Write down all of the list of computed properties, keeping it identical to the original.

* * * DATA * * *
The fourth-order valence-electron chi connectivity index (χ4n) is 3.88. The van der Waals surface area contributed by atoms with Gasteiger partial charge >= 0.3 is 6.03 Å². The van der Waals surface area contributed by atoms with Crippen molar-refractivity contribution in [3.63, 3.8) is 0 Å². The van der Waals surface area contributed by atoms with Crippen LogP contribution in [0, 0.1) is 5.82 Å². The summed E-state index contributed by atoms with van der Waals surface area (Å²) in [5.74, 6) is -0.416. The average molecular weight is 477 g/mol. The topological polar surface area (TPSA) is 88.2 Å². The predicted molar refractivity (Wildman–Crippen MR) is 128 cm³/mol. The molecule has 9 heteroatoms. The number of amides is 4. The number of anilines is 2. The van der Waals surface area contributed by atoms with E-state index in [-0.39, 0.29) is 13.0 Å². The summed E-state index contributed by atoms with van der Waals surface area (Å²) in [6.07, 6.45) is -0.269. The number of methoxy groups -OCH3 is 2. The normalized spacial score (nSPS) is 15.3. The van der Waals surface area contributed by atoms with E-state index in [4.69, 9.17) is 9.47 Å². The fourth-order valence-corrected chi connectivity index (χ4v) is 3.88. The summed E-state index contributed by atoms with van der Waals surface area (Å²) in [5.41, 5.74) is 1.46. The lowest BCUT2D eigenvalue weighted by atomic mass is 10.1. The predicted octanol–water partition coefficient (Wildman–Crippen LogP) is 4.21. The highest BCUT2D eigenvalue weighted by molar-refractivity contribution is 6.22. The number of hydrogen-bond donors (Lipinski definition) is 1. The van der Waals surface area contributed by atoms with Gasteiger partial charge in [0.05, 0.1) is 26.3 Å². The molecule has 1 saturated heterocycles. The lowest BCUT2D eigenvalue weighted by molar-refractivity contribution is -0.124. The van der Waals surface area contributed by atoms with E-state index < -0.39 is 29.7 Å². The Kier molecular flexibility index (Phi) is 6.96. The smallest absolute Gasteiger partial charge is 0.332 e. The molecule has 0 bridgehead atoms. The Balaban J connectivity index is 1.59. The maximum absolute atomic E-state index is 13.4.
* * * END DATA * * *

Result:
The fourth-order valence-electron chi connectivity index (χ4n) is 3.88. The van der Waals surface area contributed by atoms with Gasteiger partial charge >= 0.3 is 6.03 Å². The van der Waals surface area contributed by atoms with Crippen molar-refractivity contribution in [3.63, 3.8) is 0 Å². The van der Waals surface area contributed by atoms with Crippen LogP contribution in [0, 0.1) is 5.82 Å². The summed E-state index contributed by atoms with van der Waals surface area (Å²) in [5.74, 6) is -0.416. The average molecular weight is 477 g/mol. The topological polar surface area (TPSA) is 88.2 Å². The predicted molar refractivity (Wildman–Crippen MR) is 128 cm³/mol. The molecule has 9 heteroatoms. The number of amides is 4. The number of anilines is 2. The van der Waals surface area contributed by atoms with E-state index in [-0.39, 0.29) is 13.0 Å². The summed E-state index contributed by atoms with van der Waals surface area (Å²) in [6.07, 6.45) is -0.269. The number of methoxy groups -OCH3 is 2. The normalized spacial score (nSPS) is 15.3. The van der Waals surface area contributed by atoms with E-state index in [4.69, 9.17) is 9.47 Å². The fourth-order valence-corrected chi connectivity index (χ4v) is 3.88. The summed E-state index contributed by atoms with van der Waals surface area (Å²) in [5.41, 5.74) is 1.46. The lowest BCUT2D eigenvalue weighted by atomic mass is 10.1. The predicted octanol–water partition coefficient (Wildman–Crippen LogP) is 4.21. The highest BCUT2D eigenvalue weighted by molar-refractivity contribution is 6.22. The number of hydrogen-bond donors (Lipinski definition) is 1. The van der Waals surface area contributed by atoms with Gasteiger partial charge in [0.05, 0.1) is 26.3 Å². The molecule has 1 saturated heterocycles. The lowest BCUT2D eigenvalue weighted by molar-refractivity contribution is -0.124. The van der Waals surface area contributed by atoms with E-state index < -0.39 is 29.7 Å². The Kier molecular flexibility index (Phi) is 6.96. The smallest absolute Gasteiger partial charge is 0.332 e. The molecule has 0 bridgehead atoms. The Balaban J connectivity index is 1.59. The maximum absolute atomic E-state index is 13.4.